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April 17, 2006

Under Fire

Donald Pittenger writes:

Dear Blowhards --

For some reason my son was impressed when I happened to mention that I once crawled under machine-gun fire.

No big deal. I was perfectly safe. Well make that almost perfectly safe. I'd better explain.

It was part of Army Basic Training (do not call it Boot Camp -- that's what Marines do) back in the days when the Berlin Wall went up.

There was still a draft, so training companies were made up of enlistees such as me and draftees. Regardless of type of service, everyone had to undergo eight weeks of Basic. Those destined for Infantry would move on to the "second eight," another two months of field training that would give them more experience with weapons and small-unit tactics. Soldiers going into other fields ranging from artillery to clerk-typing went on to specialist training schools after completing Basic Training.

The first-eight Basic's purpose was to provide a minimum common grounding for all Army enlisted men; officers had similar training, usually in the form of a six-week ROTC summer camp.

We learned how to dress, march, maintain the barracks and fire and take care of the rifle. We also got a smattering of small-unit tactics as well as some exposure to weapons other than the World War 2 vintage M-1 rifle we were issued.

The machine gun came into play towards the end of Basic. One training area had two or three 50-caliber machine guns on a small rise or terrace facing a berm a few hundred feet away that served as the impact area for the bullets. Between the terrace and the berm was a lower area that had stake-mounted barbed wire crisscrossed about 18 inches above the ground; it was at least a hundred feet wide and maybe 50-75 feet deep in relation to the machine guns.

What we had to do was get on our backs and push ourselves over the ground under the barbed wire in the direction of the machine guns. We were told to position the rifle trigger-upwards with the end of the barrel leaning against the visor of our steel helmet. This way, we could use the rifle to push up against the barbed wire to help avoid getting snagged.

We were told this as we sat in bleachers next to the training area. It was late November or early December and the sun was already set. After the officer completed the instructions he signaled the machine guns to give us a fire demonstration. It was impressive.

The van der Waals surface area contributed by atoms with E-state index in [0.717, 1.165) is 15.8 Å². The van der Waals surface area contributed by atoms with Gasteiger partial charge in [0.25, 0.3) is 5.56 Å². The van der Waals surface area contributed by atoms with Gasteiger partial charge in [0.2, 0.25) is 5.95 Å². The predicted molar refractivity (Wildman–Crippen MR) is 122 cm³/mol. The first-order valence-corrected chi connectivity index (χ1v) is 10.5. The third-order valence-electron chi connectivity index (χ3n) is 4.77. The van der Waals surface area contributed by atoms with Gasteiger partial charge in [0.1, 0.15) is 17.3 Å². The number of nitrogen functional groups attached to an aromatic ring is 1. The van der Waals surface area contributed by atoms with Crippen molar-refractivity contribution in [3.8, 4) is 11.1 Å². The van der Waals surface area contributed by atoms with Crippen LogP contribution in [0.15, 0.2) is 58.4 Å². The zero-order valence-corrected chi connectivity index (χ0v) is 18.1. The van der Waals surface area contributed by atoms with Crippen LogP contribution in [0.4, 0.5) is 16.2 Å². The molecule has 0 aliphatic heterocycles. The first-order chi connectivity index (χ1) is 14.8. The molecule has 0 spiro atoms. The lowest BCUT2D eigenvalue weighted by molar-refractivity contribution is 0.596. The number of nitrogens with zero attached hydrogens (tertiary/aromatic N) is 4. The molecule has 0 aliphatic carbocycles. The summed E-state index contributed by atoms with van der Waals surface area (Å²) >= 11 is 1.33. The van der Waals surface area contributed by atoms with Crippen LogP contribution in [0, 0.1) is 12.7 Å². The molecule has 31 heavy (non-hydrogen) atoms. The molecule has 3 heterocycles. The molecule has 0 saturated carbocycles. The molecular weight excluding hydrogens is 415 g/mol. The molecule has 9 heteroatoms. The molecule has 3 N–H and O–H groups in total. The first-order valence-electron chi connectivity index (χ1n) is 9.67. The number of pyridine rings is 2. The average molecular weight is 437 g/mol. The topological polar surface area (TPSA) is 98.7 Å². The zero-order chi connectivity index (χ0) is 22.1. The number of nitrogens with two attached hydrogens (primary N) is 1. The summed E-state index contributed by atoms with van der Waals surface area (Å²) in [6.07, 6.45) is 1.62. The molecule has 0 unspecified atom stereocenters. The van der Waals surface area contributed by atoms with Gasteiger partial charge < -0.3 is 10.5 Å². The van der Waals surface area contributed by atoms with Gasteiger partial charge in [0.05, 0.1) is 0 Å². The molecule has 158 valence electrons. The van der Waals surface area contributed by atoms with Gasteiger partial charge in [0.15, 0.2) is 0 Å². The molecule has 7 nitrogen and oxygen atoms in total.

Of course it was noisy. But what really got our attention was the tracer bullets. They turned the area over the barbed wire into a sheet of yellow-red flame. When they hit the berm, those bullets not burying themselves into the earth ricocheted in random arcs over the berm. "Are you readddyyy?" asked the officer enthusiastically. "Ulp, ready" we weakly responded.

One more detail. Those machine guns were not free to depress and, as best I recall, couldn't traverse either; their barrels were fixed to a metal post, forcing the bullets (with allowance for random dispersion) to fly over the crawling troops, not into them. About the only way to get killed would be to panic and somehow try to stand up -- almost impossible given all that barbed wire over us.

So the worst part of it was getting dirt down the back of our necks as we pushed our way under the wire. Yes it was noisy and yes the tracers were lighting up the area. But the dirt was frustrating because there was nothing much that could be done about it until we got past the barbed wire.

As best I can figure, the likelihood of encountering anything remotely like that situation in actual combat was nearly nil. The point of the exercise was to give us the feeling of being under heavy fire.

As I said, no big deal, but an interesting story to impress the kids.



posted by Donald at April 17, 2006


I've heard that the machine guns used today in that sort of training are set so that bullets cannot go any lower than eight feet above ground level, so even a soldier who manages to stand up will be safe.

Posted by: Peter on April 17, 2006 8:42 PM

I read the same thing as Peter in Richard North's good review of Jarhead for Social Affairs Unit, on line here. A recruit freaks out, stands up and gets shot; "Couldn't happen," says North.

Posted by: robert on April 18, 2006 7:17 AM

I think you use that story to impress chicks. Hey, didya know I crawled under machine gun fire...?

Posted by: annette on April 18, 2006 9:17 AM

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